An extremely impressive brief can be made for Mander’s animals, as it’s the only species in his list with a “made-up” name; all others either have appellations still in use, or old but then perfectly acceptable ones, such as “Yaxtruss” for Yak and “Horned Horse” for Wildebeests: this one alone has an outlandish name. It’s very highly significant, too, that again it’s the only one to be described in detail – presumably on the assumption that most people would know what a Camel or a Zebra or a Kangaroo was. In other words Mander, who most certainly knew an extremely wide range of species, hadn’t the slightest idea of what the Indian Prairie Fiends really were.
I cannot emphasise strongly enough that whatever these animals were, they would certainly have been on show, and more or less as described, as contrary to popular belief, the showmen of yesterday might have exaggerated the size or physical attributes of their exhibits, but they certainly didn’t advertise what they hadn’t got. They were not fools, and knew full well the measures a mob of 19th Century colliers, artisans, idlers and toughs would take if it thought it was being swindled or “conned”.
Most unfortunately it didn’t enter the heads of these very materialistic travellers to keep Occurrences Books (other than places visited and money taken) so unfortunately we’ll probably never know how these I.P.F.s [Indian Prairie Fiends] were obtained, how many there were, their diet, how long they lived, or – very important – what became of them. I mention this because there was often an arrangement with museums whereby unusual cadavers were eagerly purchased (in Weston Park Museum, Sheffield, for example, there are two hybrid big Cat cubs purchased long ago from a travelling show) so I suppose it’s just possible, in some dusty storeroom, there could be a couple of interesting skulls or pelts.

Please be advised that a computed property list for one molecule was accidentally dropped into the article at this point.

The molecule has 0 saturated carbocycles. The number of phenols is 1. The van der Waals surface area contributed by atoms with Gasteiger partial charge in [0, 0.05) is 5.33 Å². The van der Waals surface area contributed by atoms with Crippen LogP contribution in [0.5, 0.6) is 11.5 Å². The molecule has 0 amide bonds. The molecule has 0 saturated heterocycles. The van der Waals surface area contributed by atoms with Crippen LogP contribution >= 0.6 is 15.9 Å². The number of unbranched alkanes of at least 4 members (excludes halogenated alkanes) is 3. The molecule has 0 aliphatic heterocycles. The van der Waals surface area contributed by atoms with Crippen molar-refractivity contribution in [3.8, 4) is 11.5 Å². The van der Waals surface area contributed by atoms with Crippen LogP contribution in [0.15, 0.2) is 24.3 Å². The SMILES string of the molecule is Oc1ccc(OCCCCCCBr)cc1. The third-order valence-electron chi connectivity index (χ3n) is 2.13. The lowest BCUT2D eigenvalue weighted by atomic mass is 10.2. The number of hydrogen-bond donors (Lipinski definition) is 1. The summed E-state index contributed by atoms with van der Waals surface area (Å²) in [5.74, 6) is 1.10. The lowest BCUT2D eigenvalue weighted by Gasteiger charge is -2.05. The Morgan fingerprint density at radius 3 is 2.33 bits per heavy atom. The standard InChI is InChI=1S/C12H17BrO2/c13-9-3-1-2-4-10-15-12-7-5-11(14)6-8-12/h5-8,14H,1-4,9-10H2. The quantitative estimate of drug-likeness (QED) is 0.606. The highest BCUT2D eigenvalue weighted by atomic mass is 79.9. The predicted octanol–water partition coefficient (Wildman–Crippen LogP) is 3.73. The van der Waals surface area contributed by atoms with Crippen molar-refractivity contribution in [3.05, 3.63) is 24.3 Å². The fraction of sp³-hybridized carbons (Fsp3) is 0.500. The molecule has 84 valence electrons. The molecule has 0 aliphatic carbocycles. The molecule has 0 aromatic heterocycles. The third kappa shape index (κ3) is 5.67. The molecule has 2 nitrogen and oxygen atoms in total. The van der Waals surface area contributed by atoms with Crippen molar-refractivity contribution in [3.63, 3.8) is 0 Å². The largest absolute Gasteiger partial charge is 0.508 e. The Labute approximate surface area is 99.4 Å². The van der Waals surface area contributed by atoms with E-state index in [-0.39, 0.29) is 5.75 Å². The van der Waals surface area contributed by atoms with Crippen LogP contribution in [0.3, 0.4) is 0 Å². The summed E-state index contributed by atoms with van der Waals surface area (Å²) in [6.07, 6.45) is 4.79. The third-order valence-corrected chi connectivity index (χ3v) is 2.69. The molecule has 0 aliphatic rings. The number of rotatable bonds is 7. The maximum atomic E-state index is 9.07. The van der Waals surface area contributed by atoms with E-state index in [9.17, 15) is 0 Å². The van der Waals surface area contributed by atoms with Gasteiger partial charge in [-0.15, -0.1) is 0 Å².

Scale illustration depicting an American chalicothere Moropus elatus alongside an average-sized human in silhouette form (© Nobu Tamura-Wikipedia – CC BY-SA 4.0 licence)
As can be readily appreciated, the extensive Nandi bear sections quoted above from Clinton‘s letter to me constitute a captivating and very thought-provoking communication, to say the least! However, it contains certain assumptions that need to be addressed and rectified.
First and foremost: contrary, to Clinton’s claims, the chalicotheres were not carnivorous, they were wholly herbivorous – a major conflict with the Nandi bear’s bloodthirsty rapaciousness that Heuvelmans sought to explain by speculating that perhaps the occasional sight of so extraordinary a beast as a chalicothere, armed with its huge claws, was sufficient for a native observer to assume (wrongly) that they had spied a bona fide Nandi bear. In other words, even if there are any living chalicotheres, these perissodactyl ungulates are only Nandi bears by proxy. Having said that, however, as I pointed out in my two prehistoric survivors books, certain other perissodactyls, such as some zebras, tapirs, and most notably the rhinoceroses, can be notoriously bellicose if confronted. If the same were true of chalicotheres, one of these horse-sized creatures with formidable claws and an even more formidable, highly aggressive defensive stance would definitely make a veritable Nandi bear, even though it wouldn’t devour its victim afterwards.